The golden ratio is the larger root of the equation φ² – φ – 1 = 0. By analogy, golden ratio primes are prime numbers of the form p = φ² – φ – 1 where φ is an integer. When φ is a large power of 2, these prime numbers are useful in cryptography […]

## Goldilocks and the three multiplications

Mike Hamburg designed an elliptic curve he calls Ed448-Goldilocks. The prefix Ed refers to the fact that it’s an Edwards curve. The number 448 refers to the fact that the curve is over a prime field where the prime p has size 448 bits. But why Goldilocks? Golden primes and Goldilocks The prime in this […]

## Tricks for arithmetic modulo NIST primes

The US National Institute of Standards and Technology (NIST) originally recommended 15 elliptic curves for use in elliptic curve cryptography . Ten of these are over a field of size 2n. The other five are over prime fields. The sizes of these fields are known as the NIST primes. The NIST curves over prime fields […]

## Improving on the sieve of Eratosthenes

Ancient algorithm Eratosthenes had a good idea for finding all primes less than an upper bound N over 22 centuries ago. Make a list of the numbers 2 to N. Circle 2, then scratch out all the larger multiples of 2 up to N. Then move on to 3. Circle it, and scratch out all […]

## All elliptic curves over fields of order 2 and 3

Introductions to elliptic curves often start by saying that elliptic curves have the form y² = x³ + ax + b. where 4a³ + 27b² ≠ 0. Then later they say “except over fields of characteristic 2 or 3.” What does characteristic 2 or 3 mean? The order of a finite field is the number of […]

## Efficient modular arithmetic technique for Curve25519

Daniel Bernstein’s Curve25519 is the elliptic curve y² = x³ + 486662x² + x over the prime field with order p = 2255 – 19. The curve is a popular choice in elliptic curve cryptography because its design choices are transparently justified  and because cryptography over the curve can be implemented very efficiently. This […]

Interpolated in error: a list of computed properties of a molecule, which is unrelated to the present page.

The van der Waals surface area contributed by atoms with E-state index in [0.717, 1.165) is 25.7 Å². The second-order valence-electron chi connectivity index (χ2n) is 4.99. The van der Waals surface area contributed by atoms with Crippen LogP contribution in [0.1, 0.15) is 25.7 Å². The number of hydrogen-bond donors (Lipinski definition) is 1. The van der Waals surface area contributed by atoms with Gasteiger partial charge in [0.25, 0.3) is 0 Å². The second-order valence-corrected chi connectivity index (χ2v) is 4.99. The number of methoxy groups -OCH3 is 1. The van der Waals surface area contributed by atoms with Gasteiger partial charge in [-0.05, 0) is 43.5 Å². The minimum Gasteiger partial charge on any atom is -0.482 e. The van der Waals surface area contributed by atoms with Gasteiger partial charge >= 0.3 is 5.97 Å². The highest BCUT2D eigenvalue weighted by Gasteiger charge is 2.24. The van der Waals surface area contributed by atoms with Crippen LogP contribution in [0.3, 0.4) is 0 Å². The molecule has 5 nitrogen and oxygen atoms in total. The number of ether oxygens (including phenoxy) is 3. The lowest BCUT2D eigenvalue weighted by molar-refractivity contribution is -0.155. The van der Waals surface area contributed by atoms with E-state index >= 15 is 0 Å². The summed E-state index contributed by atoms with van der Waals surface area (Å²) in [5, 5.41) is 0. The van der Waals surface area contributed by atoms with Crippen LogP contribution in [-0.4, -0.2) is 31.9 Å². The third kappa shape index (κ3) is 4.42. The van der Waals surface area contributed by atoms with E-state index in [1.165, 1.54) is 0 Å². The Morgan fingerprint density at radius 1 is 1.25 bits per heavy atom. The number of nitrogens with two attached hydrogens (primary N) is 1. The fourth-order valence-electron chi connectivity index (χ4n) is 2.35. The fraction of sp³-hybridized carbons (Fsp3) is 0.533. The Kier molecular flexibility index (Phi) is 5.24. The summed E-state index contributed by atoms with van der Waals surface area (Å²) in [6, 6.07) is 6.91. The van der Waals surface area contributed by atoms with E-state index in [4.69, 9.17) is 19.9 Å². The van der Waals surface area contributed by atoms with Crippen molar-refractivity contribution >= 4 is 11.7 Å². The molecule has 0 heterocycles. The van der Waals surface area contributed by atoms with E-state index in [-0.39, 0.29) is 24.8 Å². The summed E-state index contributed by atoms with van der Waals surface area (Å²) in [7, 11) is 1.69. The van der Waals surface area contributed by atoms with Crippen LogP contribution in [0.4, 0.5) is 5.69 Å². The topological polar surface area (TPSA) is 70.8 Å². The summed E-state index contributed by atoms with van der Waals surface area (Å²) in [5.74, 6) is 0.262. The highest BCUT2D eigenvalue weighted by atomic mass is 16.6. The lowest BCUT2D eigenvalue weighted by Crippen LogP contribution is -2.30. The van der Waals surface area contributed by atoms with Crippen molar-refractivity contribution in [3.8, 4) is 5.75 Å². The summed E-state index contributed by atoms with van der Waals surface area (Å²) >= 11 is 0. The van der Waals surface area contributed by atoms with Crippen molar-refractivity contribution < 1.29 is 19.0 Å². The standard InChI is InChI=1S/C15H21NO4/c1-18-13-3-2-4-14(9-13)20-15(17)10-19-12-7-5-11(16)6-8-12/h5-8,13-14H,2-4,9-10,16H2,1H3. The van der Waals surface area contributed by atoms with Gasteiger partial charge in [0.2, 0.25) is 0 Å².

## Public key encryption based on squares and non squares

The RSA encryption algorithm depends indirectly on the assumption that factoring the product of large primes is hard. The algorithm presented here, invented by Shafi Goldwasser and Silvio Micali, depends on the same assumption but in a different way. The Goldwasser-Micali algorithm is more direct than RSA, thought it is also less efficient. One thing […]

## An infinite product challenge

Gil Kalai wrote a blog post yesterday entitled “Test Your Intuition (or knowledge, or programming skills) 36.” The challenge is to evaluate the infinite product I imagine there’s an elegant analytical solution, but since the title suggested that programming might suffice, I decided to try a little Python. I used primerange from SymPy to generate […]

## Testing for primes less than a quintillion

The most common way to test whether a large number is prime is the Miller-Rabin test. If the test says a number is composite, it’s definitely composite. Otherwise the number is very likely, but not certain, to be prime. A pseudoprime is a composite number that slips past the Miller-Rabin test. (Actually, a strong pseudoprime. […]

## Regression, modular arithmetic, and PQC

Linear regression Suppose you have a linear regression with a couple predictors and no intercept term: β1×1 + β2×2 = y + ε where the x‘s are inputs, the β are fixed but unknown, y is the output, and ε is random error. Given n observations (x1, x2, y + ε), linear regression estimates the parameters β1 […]